Manufacturing paintings for a hotel in Lahore

December 8, 2019

Painter and conservationist Dr Ajaz Anwar has dedicated this dispatch “to my friend Janjua, who died under the wheels of a speeding car in front of the University of the Punjab on the canal”

I was whiling away, painting outdoor spots as far away as Shahdara and the Hadiara stream and beyond, incurring huge burden on our meagre pocket money and other allowances, when the news of a welcome windfall flashed.

Pakistan International Airlines under the dynamic Air Marshal Nur Khan was a leading airline, comparable to BOAC and Pan American — twice a week, both ways. PIA was really about “Great people to fly with,” a compliment today reportedly bestowed by Jacqueline Kennedy, which may seem an exaggeration but was well deserved. PIA was acquiring and building hotels for its transit passengers’ stays for its connecting flights, the world over. The then Intercontinental (now PC) Hotel in Lahore was one. It was deemed necessary to furnish every room in it with an original painting in watercolour, depicting some Pakistan images. It had to be not small enough for the guests to check out with a frame hidden in a suitcase, nor so big as to be cost prohibitive. A paltry sum of Rs 75 was cautiously offered for each painting.

Shakir Ali, the principal of National College of Arts (NCA) at the time, wanted the amount to be raised to Rs 100, but Prof Khalid Iqbal allowed anyone who would agree to the offered price to contribute.

There started a big project akin to Freemasons Guild. Students from the evening lessons at Alhamra bunked their classes, painting in half-Imperial sizes. Khalid Latif, Zaheer, Mannan Azmi, Janjua, Misbahuddin Qazi and others painted several every day, with a big sky area and a small strip of some rural scene below the horizon.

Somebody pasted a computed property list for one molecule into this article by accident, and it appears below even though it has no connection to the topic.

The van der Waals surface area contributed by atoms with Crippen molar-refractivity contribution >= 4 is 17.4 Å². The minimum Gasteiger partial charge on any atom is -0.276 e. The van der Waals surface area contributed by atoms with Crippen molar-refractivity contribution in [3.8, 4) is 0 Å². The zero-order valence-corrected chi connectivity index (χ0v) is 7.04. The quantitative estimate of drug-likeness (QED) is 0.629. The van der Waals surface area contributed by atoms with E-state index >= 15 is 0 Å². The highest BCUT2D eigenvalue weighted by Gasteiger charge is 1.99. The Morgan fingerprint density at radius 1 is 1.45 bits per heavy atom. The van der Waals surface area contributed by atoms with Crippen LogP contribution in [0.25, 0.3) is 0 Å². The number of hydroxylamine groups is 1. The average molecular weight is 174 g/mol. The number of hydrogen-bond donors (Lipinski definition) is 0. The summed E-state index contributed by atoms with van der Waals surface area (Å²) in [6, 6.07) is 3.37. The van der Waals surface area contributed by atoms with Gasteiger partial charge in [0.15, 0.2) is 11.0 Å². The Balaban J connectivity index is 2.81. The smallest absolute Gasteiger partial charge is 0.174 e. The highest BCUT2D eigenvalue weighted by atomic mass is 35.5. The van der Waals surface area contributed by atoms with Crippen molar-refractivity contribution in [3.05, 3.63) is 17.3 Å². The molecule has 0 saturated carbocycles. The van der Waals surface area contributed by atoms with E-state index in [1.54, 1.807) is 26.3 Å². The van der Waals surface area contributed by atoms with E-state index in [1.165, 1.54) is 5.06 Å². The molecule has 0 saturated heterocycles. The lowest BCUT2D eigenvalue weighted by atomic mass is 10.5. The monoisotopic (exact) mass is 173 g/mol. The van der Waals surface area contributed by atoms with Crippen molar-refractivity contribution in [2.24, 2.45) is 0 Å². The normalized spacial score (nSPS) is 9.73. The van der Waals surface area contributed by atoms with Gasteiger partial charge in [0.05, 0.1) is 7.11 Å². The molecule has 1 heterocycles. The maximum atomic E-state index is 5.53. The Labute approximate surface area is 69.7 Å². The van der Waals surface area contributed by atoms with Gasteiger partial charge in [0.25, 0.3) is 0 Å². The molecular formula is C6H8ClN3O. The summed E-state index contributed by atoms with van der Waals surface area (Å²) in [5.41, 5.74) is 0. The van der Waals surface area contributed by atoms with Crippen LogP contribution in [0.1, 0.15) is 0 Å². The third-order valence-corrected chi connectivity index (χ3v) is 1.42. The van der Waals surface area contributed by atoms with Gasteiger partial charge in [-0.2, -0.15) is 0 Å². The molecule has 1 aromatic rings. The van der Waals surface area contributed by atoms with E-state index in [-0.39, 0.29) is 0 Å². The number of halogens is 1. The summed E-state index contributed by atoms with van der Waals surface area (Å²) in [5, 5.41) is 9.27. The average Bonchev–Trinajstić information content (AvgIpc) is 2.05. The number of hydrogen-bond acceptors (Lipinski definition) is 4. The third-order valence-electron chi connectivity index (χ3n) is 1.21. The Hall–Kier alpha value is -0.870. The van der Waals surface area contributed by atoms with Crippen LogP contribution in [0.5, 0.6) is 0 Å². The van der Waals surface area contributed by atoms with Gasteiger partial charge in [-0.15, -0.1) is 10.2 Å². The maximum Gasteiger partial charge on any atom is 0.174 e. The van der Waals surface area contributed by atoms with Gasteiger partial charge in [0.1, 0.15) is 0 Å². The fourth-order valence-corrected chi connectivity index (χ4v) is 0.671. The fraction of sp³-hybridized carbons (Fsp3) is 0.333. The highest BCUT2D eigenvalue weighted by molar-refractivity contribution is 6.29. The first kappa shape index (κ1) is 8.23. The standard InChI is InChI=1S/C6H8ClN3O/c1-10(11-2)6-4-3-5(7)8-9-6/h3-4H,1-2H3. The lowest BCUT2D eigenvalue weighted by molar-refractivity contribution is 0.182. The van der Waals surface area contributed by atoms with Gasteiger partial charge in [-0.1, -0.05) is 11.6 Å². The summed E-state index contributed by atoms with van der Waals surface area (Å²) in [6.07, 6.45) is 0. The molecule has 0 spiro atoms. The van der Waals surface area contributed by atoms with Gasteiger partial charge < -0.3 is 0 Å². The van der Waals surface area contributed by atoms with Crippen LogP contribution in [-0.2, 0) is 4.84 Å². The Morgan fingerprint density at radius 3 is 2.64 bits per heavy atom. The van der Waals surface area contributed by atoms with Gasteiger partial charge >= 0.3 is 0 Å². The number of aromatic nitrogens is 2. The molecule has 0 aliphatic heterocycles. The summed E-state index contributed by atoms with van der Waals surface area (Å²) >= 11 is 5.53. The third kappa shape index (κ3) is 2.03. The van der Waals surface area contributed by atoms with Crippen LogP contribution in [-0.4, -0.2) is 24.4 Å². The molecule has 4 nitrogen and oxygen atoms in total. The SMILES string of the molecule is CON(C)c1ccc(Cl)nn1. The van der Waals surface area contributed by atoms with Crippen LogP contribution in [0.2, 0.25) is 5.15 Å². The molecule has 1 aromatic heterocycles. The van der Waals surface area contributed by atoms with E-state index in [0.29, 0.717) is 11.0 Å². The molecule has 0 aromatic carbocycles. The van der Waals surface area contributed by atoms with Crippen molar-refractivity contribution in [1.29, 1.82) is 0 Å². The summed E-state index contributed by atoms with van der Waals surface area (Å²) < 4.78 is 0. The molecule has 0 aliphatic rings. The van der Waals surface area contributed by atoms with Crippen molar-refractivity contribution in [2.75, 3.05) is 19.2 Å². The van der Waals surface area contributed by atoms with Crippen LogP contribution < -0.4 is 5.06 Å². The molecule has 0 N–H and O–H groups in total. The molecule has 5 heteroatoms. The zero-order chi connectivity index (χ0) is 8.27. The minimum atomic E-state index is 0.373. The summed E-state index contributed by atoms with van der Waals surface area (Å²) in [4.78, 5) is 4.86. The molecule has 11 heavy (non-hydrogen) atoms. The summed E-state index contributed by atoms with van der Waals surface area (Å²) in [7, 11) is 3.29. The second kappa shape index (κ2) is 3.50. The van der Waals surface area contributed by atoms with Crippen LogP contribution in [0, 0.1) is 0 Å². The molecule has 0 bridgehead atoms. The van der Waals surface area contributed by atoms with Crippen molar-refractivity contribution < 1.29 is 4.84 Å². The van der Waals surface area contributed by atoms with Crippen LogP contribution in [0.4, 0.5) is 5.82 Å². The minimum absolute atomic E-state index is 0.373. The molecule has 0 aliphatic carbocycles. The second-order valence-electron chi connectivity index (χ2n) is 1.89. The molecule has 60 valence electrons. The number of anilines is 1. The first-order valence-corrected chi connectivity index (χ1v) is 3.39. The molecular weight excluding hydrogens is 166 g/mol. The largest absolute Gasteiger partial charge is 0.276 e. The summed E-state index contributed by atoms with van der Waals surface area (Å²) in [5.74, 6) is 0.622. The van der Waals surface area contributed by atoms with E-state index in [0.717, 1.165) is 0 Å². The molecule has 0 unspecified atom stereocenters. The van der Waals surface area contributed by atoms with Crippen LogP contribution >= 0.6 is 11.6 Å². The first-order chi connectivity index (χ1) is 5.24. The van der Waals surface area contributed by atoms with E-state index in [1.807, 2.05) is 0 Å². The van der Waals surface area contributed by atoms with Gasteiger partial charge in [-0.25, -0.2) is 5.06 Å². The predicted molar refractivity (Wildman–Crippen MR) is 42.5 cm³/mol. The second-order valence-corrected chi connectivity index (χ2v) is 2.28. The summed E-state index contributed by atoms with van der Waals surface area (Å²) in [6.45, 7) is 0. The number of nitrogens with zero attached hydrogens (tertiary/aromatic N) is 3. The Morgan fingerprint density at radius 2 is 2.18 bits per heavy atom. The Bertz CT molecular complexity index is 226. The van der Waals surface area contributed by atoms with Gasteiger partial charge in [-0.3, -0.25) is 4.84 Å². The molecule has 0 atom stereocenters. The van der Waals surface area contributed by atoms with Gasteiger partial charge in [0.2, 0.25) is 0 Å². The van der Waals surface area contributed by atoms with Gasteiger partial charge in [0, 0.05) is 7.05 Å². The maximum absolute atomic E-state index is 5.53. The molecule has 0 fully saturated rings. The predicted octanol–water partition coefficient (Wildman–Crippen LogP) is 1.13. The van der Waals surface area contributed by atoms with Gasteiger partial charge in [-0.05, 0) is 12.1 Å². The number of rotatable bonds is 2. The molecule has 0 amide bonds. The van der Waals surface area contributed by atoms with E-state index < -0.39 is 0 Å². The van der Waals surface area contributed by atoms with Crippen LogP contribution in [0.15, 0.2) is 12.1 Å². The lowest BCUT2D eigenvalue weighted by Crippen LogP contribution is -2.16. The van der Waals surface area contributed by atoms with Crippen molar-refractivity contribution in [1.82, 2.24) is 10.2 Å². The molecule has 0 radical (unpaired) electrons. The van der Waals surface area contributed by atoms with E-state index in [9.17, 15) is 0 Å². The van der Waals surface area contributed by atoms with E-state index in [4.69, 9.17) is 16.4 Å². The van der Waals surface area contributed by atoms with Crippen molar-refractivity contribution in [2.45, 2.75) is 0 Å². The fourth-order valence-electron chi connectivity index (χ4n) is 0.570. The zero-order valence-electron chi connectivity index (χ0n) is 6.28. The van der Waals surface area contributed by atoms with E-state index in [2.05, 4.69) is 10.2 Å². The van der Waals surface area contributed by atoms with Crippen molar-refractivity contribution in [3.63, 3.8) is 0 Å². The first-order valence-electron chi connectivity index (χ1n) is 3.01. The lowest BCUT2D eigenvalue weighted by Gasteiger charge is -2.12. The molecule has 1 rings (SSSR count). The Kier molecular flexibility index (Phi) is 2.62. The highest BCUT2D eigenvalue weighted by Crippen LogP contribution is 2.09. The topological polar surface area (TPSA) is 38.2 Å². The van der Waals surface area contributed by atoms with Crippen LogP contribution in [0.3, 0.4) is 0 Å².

I was in the midst of my master’s thesis at Fine Arts Department at the University of the Punjab, under a ferocious Anna Molka Ahmed, of Polish and Russian descent. She had left the evening classes of Alhamra after Naeem Tahir, then secretary, refused to listen to her over the Colin David-Zahra disaster.

Under the circumstances I did not want to endanger my aimed position in the fiercely contested exams. While others managed to produce scores, I was able to contribute only a meagre 13 scenes from Rohtas Fort, a Bahrain wooden bridge from Swat, the unique bulbous dome of Asif Jah, scenes from Sharqpur, and my own house at Nicholson Road (which I would want to buy back at current price). The six depicting vultures from the morgue of Animal Husbandry Hospital, were rejected outright. I have only one with me, five others vanished without a trace, just like the unmonitored, untagged chicks released into Chhanga Maanga forest by the Wildlife Department.

My giving preference to my exams/thesis paid off. I was awarded a “gold” medal by the varsity for having stood first (ref. Prof Eric Cyprian’s column as to how it, has no gold in it; thus those awarded one are cheated by the very academics preaching honesty). My Bata gold medal too was not gold, no matter how much it glittered to the envious eyes!

My topping in the exam came as a big surprise to me, and shocked many. I was in deep slumber when I was handed over the newspaper featuring the results. But I could not find my roll number on the given list. It was missing! Upon detailed scrutiny of the paper, I found mine in the sub-heading: “Mr Ajaz Anwar stands first” (ref. Pakistan Times; Nov 10, 1967). My fierce contestant, Imtiaz Ali, who had secured second position (by a margin of only two marks) was the first one to congratulate me.

Struggling to handle his father’s heavy-duty BSA motorcycle, Ali let out a loud “Mubarak!”